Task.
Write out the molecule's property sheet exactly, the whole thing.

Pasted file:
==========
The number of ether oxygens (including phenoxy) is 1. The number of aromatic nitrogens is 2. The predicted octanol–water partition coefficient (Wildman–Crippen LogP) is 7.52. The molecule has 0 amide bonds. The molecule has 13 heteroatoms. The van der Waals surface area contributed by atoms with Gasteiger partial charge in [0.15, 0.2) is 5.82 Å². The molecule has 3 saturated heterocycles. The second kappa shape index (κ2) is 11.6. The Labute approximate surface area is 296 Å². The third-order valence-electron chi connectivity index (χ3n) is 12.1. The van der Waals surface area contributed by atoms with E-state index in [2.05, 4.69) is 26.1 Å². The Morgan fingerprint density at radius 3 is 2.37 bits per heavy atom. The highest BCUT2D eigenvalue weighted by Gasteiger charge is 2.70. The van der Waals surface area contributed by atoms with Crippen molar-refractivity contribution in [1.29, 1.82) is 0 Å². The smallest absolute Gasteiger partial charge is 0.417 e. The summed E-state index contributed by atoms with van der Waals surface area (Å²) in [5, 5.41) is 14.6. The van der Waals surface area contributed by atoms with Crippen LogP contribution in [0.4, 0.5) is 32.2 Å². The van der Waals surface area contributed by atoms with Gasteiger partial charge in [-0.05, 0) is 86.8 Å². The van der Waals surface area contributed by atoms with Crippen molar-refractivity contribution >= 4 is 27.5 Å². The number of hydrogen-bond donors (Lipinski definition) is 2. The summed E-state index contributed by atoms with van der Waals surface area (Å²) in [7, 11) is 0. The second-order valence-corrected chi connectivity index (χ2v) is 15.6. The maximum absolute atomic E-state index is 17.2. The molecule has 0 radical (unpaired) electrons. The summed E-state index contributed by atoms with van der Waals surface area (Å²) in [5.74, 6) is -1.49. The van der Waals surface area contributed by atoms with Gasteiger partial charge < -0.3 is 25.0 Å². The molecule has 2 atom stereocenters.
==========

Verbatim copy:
The number of ether oxygens (including phenoxy) is 1. The number of aromatic nitrogens is 2. The predicted octanol–water partition coefficient (Wildman–Crippen LogP) is 7.52. The molecule has 0 amide bonds. The molecule has 13 heteroatoms. The van der Waals surface area contributed by atoms with Gasteiger partial charge in [0.15, 0.2) is 5.82 Å². The molecule has 3 saturated heterocycles. The second kappa shape index (κ2) is 11.6. The Labute approximate surface area is 296 Å². The third-order valence-electron chi connectivity index (χ3n) is 12.1. The van der Waals surface area contributed by atoms with E-state index in [2.05, 4.69) is 26.1 Å². The Morgan fingerprint density at radius 3 is 2.37 bits per heavy atom. The highest BCUT2D eigenvalue weighted by Gasteiger charge is 2.70. The van der Waals surface area contributed by atoms with Crippen molar-refractivity contribution in [1.29, 1.82) is 0 Å². The smallest absolute Gasteiger partial charge is 0.417 e. The summed E-state index contributed by atoms with van der Waals surface area (Å²) in [5, 5.41) is 14.6. The van der Waals surface area contributed by atoms with Crippen LogP contribution in [0.4, 0.5) is 32.2 Å². The van der Waals surface area contributed by atoms with Gasteiger partial charge in [-0.05, 0) is 86.8 Å². The van der Waals surface area contributed by atoms with Crippen molar-refractivity contribution >= 4 is 27.5 Å². The number of hydrogen-bond donors (Lipinski definition) is 2. The summed E-state index contributed by atoms with van der Waals surface area (Å²) in [7, 11) is 0. The second-order valence-corrected chi connectivity index (χ2v) is 15.6. The maximum absolute atomic E-state index is 17.2. The molecule has 0 radical (unpaired) electrons. The summed E-state index contributed by atoms with van der Waals surface area (Å²) in [5.74, 6) is -1.49. The van der Waals surface area contributed by atoms with Gasteiger partial charge < -0.3 is 25.0 Å². The molecule has 2 atom stereocenters.